Thursday, September 03, 2009

What's In Store, Inflation or Default?

Somewhat scary, but interesting:

Power Line - What's In Store, Inflation or Default?
I've assumed that the profligate spending and borrowing planned by the Democrats in Congress and the White House will run up a debt that we and our children just can't pay, so, in the time-honored tradition of banana republics, the Obama administration or its successors will inflate our currency and repay its creditors (China, mostly) in devalued dollars. Thus, I've been buying gold. I've assumed that an actual default by the United States government is unthinkable.

Jeffrey Rogers Hummel, however, disagrees. He writes: Why Default on U.S. Treasuries Is Likely. HIs thesis is that times have changed, and it isn't so easy to inflate our way out of debt:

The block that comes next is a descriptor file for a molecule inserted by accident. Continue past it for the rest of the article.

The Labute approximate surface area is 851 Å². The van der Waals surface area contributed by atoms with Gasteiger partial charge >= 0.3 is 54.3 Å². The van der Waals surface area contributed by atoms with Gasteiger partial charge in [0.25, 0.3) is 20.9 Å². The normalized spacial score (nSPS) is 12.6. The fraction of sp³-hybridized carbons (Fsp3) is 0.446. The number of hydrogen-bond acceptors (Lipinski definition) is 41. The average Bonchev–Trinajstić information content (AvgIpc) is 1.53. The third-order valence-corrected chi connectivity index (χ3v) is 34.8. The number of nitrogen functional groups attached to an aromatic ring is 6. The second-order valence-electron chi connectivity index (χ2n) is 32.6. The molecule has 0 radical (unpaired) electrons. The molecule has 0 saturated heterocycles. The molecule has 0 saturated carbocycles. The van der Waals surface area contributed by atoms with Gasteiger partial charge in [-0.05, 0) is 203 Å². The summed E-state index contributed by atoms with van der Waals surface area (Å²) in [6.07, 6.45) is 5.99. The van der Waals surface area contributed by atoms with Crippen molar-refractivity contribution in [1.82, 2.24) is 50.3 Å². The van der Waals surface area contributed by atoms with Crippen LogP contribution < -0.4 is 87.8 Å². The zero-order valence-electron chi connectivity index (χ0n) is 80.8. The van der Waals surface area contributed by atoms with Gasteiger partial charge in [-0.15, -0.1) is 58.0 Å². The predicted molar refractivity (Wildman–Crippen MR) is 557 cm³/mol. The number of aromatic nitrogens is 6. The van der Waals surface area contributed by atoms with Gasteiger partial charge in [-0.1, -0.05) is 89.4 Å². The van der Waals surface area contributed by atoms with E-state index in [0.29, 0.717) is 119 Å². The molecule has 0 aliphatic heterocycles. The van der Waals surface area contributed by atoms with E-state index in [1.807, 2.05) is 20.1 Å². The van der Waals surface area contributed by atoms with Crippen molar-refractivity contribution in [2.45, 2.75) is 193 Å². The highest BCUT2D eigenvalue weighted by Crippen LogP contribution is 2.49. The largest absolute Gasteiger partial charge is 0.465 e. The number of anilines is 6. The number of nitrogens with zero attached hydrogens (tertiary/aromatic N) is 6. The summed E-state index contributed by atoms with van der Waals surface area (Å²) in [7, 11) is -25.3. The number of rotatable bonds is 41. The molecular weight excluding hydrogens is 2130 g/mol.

Many predict that...the government will inflate its way out of this future bind, using Federal Reserve monetary expansion to fill the shortfall between outlays and receipts. But I believe, in contrast, that it is far more likely that the United States will be driven to an outright default on Treasury securities, openly reneging on the interest due on its formal debt and probably repudiating part of the principal.

Hummel explains that most money is now created privately by banks and other institutions, not the government, so that "[o]nly in poor countries, such as Zimbabwe, with their primitive financial sectors, does inflation remain lucrative for governments."

A steep tax increase won't really work for the Obama admi

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